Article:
I came across a blog today, written by a female scientist (apparently - it's an anonymous blog and that's okay, if Obama's teleprompter can have a blog I suppose anyone sentient can also, but anonymity speaks of a certain paranoia) and she wondered if men perceived science setbacks differently than women.   So I began to wonder too.

She notes that when she talks to other women scientists, their setbacks are usually framed through personal issues but with men, that side rarely comes up.   Obviously that's not a scientific sample; if she happens to hang out with women who complain a lot, or who blame politics or their gender for their setbacks, that skews the data.  Likewise, people who did easy research and got jobs stand out more than people who did more challenging stuff, because that is more the norm and perhaps she notices that more when it happens to men.

So I thought about the male scientists I know, and the males in business, and wondered if  the kind of 'sexist skepticism' she says exists really exists.   Now, we probably have to disqualify the private sector (in this area.)   I know, I know, there are going to be women in the high end physics private sector who say they were treated differently but I have just never seen it.    In the private sector, I do not care what gender you are, what color you are, or anything else except whether or not you know your stuff - a surprising number of people do not, but like to think they do.  I even have the white male old boys club card so if there were going to be gender or racial bias I would have seen it by now.  In high end analysis, there is no room for bias because there are too few people really great.   

That leaves the academic sector as the source of bias.   I am hard pressed to believe that universities, being overwhelmingly 'liberal' according to both the right wing and the left, are still secret strongholds of sexism but I have never worked in academia so it's possible.  It's also possible perception is the culprit.   Chris Webber, former NBA rookie of the year and player on the Sacramento Kings, once said he wanted to leave Sacramento for someplace more 'diverse.'  This was puzzling to a lot of people locally.   In a country with 70% white people he was living in a city, Sacramento, that was only 45% white people - so pretty darn diverse.   But he was from Detroit and an area that was 85% black.   Anything less than that was not 'diverse' though clearly he just noticed when there were fewer than he expected (1).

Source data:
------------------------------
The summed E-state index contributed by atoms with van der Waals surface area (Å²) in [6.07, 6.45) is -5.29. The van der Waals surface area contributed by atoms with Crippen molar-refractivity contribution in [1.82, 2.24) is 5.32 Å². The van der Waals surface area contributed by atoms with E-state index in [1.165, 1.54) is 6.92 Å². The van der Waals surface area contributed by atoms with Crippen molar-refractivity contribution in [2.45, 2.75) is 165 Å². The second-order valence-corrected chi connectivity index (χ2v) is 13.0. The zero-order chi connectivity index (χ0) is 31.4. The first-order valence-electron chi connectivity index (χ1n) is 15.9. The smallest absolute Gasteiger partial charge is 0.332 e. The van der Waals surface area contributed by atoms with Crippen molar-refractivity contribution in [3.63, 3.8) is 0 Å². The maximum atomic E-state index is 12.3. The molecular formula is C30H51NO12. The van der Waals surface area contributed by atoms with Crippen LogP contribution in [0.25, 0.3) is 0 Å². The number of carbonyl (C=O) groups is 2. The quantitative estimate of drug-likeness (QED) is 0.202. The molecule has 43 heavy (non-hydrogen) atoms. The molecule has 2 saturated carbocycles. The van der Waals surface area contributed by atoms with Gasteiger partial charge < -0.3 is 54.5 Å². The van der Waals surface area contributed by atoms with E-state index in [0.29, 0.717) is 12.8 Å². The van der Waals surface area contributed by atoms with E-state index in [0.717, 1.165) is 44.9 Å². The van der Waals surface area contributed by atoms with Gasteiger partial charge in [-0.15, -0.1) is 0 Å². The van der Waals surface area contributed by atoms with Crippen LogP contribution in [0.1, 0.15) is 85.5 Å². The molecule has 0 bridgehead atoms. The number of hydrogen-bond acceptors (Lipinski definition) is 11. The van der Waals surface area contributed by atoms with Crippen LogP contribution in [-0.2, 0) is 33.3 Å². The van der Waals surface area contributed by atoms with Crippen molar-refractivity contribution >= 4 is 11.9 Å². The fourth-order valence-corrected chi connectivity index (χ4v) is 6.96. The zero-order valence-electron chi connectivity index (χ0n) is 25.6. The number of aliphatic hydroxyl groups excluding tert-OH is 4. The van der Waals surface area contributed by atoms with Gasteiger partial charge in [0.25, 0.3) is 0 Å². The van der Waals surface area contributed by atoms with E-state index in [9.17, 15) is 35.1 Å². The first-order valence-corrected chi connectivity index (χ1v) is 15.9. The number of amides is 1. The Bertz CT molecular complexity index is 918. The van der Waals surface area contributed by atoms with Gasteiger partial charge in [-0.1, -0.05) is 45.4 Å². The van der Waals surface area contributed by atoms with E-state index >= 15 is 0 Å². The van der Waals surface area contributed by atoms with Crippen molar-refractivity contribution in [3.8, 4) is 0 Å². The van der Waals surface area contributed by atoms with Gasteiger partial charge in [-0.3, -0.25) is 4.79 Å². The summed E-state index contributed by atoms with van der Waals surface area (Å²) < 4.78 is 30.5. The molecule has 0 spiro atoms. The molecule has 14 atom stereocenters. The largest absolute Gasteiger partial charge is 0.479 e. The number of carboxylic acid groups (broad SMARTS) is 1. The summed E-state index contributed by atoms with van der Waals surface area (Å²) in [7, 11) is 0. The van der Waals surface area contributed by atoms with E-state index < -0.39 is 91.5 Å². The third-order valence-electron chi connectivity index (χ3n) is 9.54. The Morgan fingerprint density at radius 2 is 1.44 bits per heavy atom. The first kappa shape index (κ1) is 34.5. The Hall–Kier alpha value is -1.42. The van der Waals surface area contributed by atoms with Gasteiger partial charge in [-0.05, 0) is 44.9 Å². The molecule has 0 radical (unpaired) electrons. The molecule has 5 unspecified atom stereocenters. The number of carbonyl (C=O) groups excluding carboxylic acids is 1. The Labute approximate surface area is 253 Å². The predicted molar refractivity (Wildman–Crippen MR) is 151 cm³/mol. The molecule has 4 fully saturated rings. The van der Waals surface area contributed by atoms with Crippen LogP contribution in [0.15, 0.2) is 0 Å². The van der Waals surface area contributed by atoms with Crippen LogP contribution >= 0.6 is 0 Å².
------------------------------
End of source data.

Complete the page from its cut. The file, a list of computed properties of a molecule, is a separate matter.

So if the anonymous blogger really sees sexism, it may be in some sense self-created, probably because of a numbers perception but it's still worth thinking about.   If she is in physics, for example, there are fewer women than men by far.   But in the life sciences it is about 50/50 and in social sciences there is a whopping disparity in the number of women.   Almost as disparate as women in physics.  Maybe she's in physics.   It can be a lonely place for women there.

I have news for both genders,  in science and outside.   In every area of every occupation that involves interpersonal involvement, there will be politics and there will be bosses who are exploitative and there will be failures and people will make excuses for them.    If 90% of Harvard students think they will be in the top 50% 0f their class, clearly people do not see themselves objectively.

Very few people regard setbacks as something under their control; it's easier to externalize the fault.   

The great thing about an allegation like sexist skepticism ('allegation' is probably the wrong term since it has too much colloquial connotation, but 'intimation' is not strong enough - her tone was speculative , not combative) (2) is that disagreement can be easily dismissed.    Mine can be dismissed because I am not a woman, for example.   

So what do  you women in science think?    Do you see a perception issue, does your science have to be better because of your gender?


(1)  A friend of mine, a black guy who lived in Oakland (so, around a lot of other black people) once expressed alarm that in Folsom there weren't many black people.   I protested that of course there were and he said, "Yeah, in the prison!"    Then he ate sushi in my jacuzzi in the winter, proving that Folsom isn't such a bad place to be.

(2)  She also mentioned a Technorati group tagging effort called Scientiae Carnival, which is interesting because it clearly isn't the same old attention-whoring people linking to each other and one or two outsiders to look like a community effort.   I have never understood Technorati - it's easily gamed and links are a fake metric for readership - but this is a good idea because I saw a lot of names I had never seen before.